The Egyptians were “urgent.” Next, after suffering under all the plagues, the Egyptians “were urgent” in there pushing the Israelites out of town. They had come to realize that their own lives were in jeopardy if the Jews stayed one day longer. It was imperative that they are pushed out as quickly as possible.

Job “still retained.” Now, look at poor Job. He had lost everything dear to him, including his health, and then came his wife telling him to curse God and die. She couldn’t believe that he could just sit there and hold on to his belief that God was worth serving. “After all this, are you still holding on to your integrity? What for? What’s the use? Quit putting yourself through this nonsense and just curse God and die!” Yet, he held on.

Making it Apply

When we view Isaiah 64:7 in the light of the verses above, what we have is astounding and convicting. Let’s see if we can work it all together:

1) Taking hold of God is something that we should take seriously, not flippantly. Don’t reach out for Him in a way that implies half-heartedness. Take hold like you mean it! Who do we think God is, a stick to be used by us in our own power to accomplish our own desires? NO! He is alive and dangerous. As Aslan in The Chronicles of Narnia, He is NOT tame. He is not here to be played with.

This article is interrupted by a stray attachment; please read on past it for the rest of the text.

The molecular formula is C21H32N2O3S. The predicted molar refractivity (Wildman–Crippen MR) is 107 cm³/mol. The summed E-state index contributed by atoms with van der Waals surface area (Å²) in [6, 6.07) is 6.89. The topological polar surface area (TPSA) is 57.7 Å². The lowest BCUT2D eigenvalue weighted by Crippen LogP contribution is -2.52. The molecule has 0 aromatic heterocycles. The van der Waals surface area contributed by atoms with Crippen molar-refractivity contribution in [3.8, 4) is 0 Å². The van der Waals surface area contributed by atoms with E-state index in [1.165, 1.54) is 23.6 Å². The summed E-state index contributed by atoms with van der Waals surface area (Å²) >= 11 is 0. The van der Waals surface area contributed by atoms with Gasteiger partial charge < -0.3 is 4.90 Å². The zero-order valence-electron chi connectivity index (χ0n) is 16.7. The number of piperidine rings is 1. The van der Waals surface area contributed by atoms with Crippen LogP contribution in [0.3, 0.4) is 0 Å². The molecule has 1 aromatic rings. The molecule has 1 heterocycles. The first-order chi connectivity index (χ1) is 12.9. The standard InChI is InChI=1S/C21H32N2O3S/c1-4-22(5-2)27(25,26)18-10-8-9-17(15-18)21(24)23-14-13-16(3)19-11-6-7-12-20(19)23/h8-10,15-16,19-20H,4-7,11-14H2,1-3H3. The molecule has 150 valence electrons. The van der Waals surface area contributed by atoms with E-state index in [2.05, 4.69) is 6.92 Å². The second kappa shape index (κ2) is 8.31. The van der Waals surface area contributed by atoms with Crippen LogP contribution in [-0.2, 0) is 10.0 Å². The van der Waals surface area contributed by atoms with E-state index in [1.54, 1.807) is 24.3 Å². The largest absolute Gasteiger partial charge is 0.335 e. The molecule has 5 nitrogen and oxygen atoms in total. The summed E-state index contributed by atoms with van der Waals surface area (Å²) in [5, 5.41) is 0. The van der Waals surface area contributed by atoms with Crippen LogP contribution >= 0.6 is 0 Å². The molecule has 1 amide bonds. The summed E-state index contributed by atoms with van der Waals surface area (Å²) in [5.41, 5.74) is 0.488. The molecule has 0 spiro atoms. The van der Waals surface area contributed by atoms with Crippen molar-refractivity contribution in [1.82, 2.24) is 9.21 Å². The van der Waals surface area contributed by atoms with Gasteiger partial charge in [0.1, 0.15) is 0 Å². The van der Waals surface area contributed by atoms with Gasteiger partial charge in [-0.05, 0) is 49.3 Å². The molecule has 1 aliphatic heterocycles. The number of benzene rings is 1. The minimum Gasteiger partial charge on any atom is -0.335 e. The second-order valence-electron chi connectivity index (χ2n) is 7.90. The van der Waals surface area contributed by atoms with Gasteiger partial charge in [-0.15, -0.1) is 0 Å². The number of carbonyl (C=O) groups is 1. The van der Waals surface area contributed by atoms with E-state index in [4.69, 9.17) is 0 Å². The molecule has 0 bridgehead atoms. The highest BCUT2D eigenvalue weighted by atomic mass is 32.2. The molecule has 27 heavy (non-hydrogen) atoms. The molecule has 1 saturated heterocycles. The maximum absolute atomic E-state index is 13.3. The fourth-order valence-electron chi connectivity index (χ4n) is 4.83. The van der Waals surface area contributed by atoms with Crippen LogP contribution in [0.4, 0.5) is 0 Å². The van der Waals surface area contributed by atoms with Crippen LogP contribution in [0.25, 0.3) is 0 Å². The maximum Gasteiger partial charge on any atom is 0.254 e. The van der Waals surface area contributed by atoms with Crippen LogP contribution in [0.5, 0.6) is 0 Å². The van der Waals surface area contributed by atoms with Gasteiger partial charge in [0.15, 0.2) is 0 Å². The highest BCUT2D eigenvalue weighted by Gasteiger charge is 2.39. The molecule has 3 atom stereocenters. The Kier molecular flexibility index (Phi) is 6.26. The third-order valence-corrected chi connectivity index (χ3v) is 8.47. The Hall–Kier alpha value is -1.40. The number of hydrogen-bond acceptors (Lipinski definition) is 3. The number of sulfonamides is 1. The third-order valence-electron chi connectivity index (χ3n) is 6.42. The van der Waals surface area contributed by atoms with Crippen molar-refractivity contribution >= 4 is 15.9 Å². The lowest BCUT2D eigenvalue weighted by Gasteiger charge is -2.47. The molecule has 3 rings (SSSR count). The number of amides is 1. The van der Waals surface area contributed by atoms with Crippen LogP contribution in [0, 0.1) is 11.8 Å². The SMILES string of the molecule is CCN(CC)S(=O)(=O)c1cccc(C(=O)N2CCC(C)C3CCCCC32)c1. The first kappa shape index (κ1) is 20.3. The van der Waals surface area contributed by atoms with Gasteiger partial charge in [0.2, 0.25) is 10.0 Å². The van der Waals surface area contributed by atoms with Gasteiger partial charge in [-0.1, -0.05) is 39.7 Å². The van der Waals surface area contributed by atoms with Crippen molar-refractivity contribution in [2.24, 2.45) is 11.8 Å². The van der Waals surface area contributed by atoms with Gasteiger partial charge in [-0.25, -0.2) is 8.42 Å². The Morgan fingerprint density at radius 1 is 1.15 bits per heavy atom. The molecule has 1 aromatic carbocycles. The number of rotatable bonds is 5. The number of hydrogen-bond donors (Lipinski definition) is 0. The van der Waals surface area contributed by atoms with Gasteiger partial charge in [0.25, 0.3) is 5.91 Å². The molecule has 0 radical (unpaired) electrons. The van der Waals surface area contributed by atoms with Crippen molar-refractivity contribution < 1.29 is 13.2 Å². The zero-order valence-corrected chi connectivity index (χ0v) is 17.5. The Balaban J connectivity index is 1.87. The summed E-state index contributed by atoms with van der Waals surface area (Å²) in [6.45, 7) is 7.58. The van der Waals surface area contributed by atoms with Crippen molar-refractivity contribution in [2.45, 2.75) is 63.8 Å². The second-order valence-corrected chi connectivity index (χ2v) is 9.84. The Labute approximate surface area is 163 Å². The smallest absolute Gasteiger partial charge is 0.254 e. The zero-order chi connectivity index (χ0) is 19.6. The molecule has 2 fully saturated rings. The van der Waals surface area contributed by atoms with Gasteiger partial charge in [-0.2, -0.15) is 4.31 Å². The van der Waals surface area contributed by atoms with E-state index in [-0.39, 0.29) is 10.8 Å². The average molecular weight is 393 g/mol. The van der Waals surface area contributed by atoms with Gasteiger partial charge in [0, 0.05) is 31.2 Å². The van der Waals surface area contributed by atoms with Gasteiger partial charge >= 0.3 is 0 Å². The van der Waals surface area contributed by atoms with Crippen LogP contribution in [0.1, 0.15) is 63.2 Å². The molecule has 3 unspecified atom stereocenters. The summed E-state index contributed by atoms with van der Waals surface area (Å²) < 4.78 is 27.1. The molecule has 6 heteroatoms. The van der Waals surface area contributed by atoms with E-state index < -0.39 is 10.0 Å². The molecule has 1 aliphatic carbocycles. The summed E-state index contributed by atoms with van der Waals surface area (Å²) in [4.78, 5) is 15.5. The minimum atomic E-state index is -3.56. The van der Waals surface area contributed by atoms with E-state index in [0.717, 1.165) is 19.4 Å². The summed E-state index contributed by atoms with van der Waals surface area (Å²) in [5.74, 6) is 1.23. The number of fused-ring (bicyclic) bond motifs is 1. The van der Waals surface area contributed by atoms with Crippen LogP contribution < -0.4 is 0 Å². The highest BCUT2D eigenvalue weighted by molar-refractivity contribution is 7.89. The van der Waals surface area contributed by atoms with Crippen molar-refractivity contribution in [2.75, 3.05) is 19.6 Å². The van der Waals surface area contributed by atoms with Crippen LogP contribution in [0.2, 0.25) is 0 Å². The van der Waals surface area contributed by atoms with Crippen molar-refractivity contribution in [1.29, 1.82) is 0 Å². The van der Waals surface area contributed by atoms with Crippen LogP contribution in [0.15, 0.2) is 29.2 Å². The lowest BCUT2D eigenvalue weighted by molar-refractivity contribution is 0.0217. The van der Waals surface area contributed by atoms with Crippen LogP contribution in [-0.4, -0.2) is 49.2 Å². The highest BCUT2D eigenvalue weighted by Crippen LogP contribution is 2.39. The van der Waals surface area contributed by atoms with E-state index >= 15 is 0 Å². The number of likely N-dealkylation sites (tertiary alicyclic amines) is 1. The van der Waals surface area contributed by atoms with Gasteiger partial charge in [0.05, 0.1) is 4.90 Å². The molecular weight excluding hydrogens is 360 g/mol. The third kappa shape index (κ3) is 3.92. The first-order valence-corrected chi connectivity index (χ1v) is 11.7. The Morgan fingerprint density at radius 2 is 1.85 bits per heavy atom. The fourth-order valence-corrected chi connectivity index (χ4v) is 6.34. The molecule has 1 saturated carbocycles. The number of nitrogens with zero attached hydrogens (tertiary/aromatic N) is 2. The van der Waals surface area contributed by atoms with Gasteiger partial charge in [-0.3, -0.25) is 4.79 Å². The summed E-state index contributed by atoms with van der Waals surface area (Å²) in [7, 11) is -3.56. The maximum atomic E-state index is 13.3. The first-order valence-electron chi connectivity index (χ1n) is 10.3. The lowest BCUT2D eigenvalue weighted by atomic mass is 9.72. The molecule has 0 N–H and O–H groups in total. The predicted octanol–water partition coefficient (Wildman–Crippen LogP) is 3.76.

2) Do we not understand that without the power and presence of God we will die?In Him we live, move, and have our being” (Acts 17:28). There should be an urgency in our desire for Him, no less than the kind the Egyptians had to expel the Jews from their land. Do we want to live? We must urgently “take hold.”

3) We must hold on to God even when it seems insane to others. We must consider our relationship with our Heavenly Father so precious that even when Hell seems to be winning, faith tells us otherwise. Like Job of old, we should hold on to God even when we lie broken and wasted amid the ashes of seeming defeat. Our Redeemer LIVES!

The Barrier that Must Fall

If we are to see growth in our churches, not to mention our own lives, we must seek after God with urgency, intensity, and passion. He must be sought after and adhered to like no other treasure on earth. Anything less betrays our divided, adulterous hearts. God will bless and grow a people who “take hold.” No church will grow who only takes hold of God when it is convenient, fun, or fashionable.

Time is filled with swift transition
Not of earth or moon can stand
Build your hope on things eternal
Hold to God’s unchanging hand
Hold to God’s unchanging hand

Trust in Him who will not leave you
Whatsoever years may bring
When my earthly friends forsaken
Still more closely to Him cling

Hold to God’s unchanging hand
Hold to God’s unchanging hand
Build your hope on things eternal
Hold to God’s unchanging hand
Hold to God’s unchanging hand

We must cleave to Him. It IS a matter of life or death.